Yesterday evening and this morning I’ve been having a contented time creating some entangled monograms. I’ve cut some Winsor and Newton Bristol Board down to approx 15cm x 15cm (approx 5.75″ x 5.75″).
I penciled in some guidelines for the edges of the artwork and for the position of the monogram.
First job was to hand letter the monogram. I did start with pencil guidelines for each letter, then used a hard Tombow Fudenosuke pen to ink them in.
Then, the real fun begins, which is the entangling of the space around the monogram. I used the Fudenosuke pen along with a Sakura Pigma Sensei 04 and Uniball Unipin 0.2 and 0.1 pens.
All done in plain black and white, with just the weight and concentration of lines adding depth and dimension to the finished design.
I do want to add colour to these at some point. I love pure black and white artwork, but colour can bring them to life as well. Digital colouring is my favourite way of adding colour these days, but I may print copies out on to marker friendly paper and then use Chameleon Duotones and Color Tops to add colour. I’ll see how I feel about that.
As is my wont, I had no preconceptions of how the entangling would unfold. I just let it flow. Some of my favourite motifs and patterns have been used. I did refer to my visual BuJo for ideas/inspiration from time to time too.
Yes, a visual BuJo (bullet journal). Or, rather, it’s a collection of motifs and patterns that are being organised using ideas from the Bullet Journal system of keeping a journal. It works for me. I have a way to help me find continuations of collections, or to start a new one, and not worry about a collection being on consecutive pages.
My visual BuJo is an A5 sized, dot grid notebook from Claire Fontaine. It’s a soft back one so isn’t quite as weighty as Leuchtturms and the like. It is also a little less bulky in size, which helps when I want to travel light on a day out.
Mind you, when fill this present visual BuJo I may use a Leuchtturm for my next one. We’ll see…
It is also something that encourages me to seek out new patterns and motifs to add to it, as if I didn’t have enough already! Doing this is a good way to just practice my drawing skills and observation skills, as well as analysing a motif or pattern, breaking it down into simple shapes and steps to draw a stylised version.
I do tend to favour more stylised motifs and patterns in my art, that’s for sure.
So, I now no longer feel the need to try new ideas out for keeping my reference material, constantly redrawing them again and again. The visual BuJo is working for me for sure.
When I’m having a tough time emotionally/mentally with my CPTSD and/or EMDR it can be soothing, comforting for me to use the familiar, and of course I can still do that. I just don’t need to spend a lot of time drawing and redrawing and redrawing again the same things in my search for a perfect record keeping system for patterns and motifs.
The BuJo inspired system may not be perfect, but it works for me.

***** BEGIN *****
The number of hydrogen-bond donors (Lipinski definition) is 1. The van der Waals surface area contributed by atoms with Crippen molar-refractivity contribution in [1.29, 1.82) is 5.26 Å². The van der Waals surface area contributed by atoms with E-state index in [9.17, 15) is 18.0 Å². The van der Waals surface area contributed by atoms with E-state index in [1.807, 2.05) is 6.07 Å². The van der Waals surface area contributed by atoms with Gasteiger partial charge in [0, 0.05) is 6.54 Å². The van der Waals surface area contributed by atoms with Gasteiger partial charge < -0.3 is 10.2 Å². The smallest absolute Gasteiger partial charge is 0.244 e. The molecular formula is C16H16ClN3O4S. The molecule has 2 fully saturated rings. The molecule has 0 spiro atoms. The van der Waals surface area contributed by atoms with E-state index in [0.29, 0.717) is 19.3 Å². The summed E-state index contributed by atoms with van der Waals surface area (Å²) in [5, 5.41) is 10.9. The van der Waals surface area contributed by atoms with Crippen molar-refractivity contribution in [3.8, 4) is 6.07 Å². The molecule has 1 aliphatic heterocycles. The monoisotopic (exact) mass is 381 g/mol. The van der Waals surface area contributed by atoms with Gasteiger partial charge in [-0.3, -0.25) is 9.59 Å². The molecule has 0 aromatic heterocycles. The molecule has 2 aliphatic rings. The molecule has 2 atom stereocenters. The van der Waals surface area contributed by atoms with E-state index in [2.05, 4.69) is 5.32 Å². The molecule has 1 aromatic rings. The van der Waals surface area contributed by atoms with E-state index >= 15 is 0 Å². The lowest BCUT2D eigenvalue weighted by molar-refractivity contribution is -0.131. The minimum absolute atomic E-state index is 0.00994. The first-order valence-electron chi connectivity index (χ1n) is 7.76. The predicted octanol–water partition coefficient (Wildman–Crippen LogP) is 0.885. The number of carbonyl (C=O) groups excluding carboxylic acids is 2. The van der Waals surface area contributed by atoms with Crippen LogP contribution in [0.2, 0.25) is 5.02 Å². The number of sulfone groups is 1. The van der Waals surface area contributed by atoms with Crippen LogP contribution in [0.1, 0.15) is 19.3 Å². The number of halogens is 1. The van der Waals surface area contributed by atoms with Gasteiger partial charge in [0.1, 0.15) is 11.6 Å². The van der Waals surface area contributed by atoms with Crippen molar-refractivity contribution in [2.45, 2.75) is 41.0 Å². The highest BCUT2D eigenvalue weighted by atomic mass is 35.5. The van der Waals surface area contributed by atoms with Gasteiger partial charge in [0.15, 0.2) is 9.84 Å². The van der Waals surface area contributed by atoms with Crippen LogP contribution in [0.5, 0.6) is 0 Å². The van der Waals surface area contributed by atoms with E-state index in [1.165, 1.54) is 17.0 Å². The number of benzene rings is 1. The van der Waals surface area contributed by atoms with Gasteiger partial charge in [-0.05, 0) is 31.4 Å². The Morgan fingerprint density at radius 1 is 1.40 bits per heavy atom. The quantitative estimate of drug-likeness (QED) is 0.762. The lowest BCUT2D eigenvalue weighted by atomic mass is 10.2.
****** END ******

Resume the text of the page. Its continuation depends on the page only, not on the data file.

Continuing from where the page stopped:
One other positive that has come from me using a BuJo is that I’ve had to learn to let mistakes go and just leave them in the notebook. The mistakes are what I need to make in order to understand how to draw a pattern or motif. Sometimes, though, a new pattern or motif arises from the mistakes.
Something else I’m starting to do is to make notes alongside the patterns with where to start, the order in which to draw the parts of the pattern or motif, and ideas for varying it.
I’ve really not been myself the past few days. With a couple of busy days this week, the emotional fallout from EMDR on Tuesday finally caught up with me as I slowed down Thursday afternoon. I’m so tired, and my mood isn’t the brightest to say the least.
It’s always a sign that even when I’m tired I can usually draw and create, but not much this week. I haven’t been able to find the inspiration to draw, nor have I found the interest or energy.
Today, around a meeting, I managed to draw this.
It’s a throwback to the more familiar art of earlier days. It has given me a chance to use some new motifs, as well as some favourite ones that crop up often.
The process of drawing was soothing, and I did my very best not to be too judgemental, though I did want to throw it out and restart several times as I wasn’t at all happy with what was coming out of the nib of my fountain pens or Uniball Unipins.
I switched to the Uniballs as the fountain pen ink was smudging lightly. I’ve fixed that, mostly, by digital wizardry. I also added the Distress Ink background digitally.
I know my inspiration and energy to draw will return, I’m just not feeling at all myself at the moment.
I do have a new self-care activity, which is sitting in/on the bed, crocheting shawls and listening to audiobooks – currently working my way through the Harry Potter series.
The rhythmic nature of crocheting is soothing. The familiarity of the Harry Potter story is also soothing. Being upstairs makes me feel safe, secure and it’s also comforting.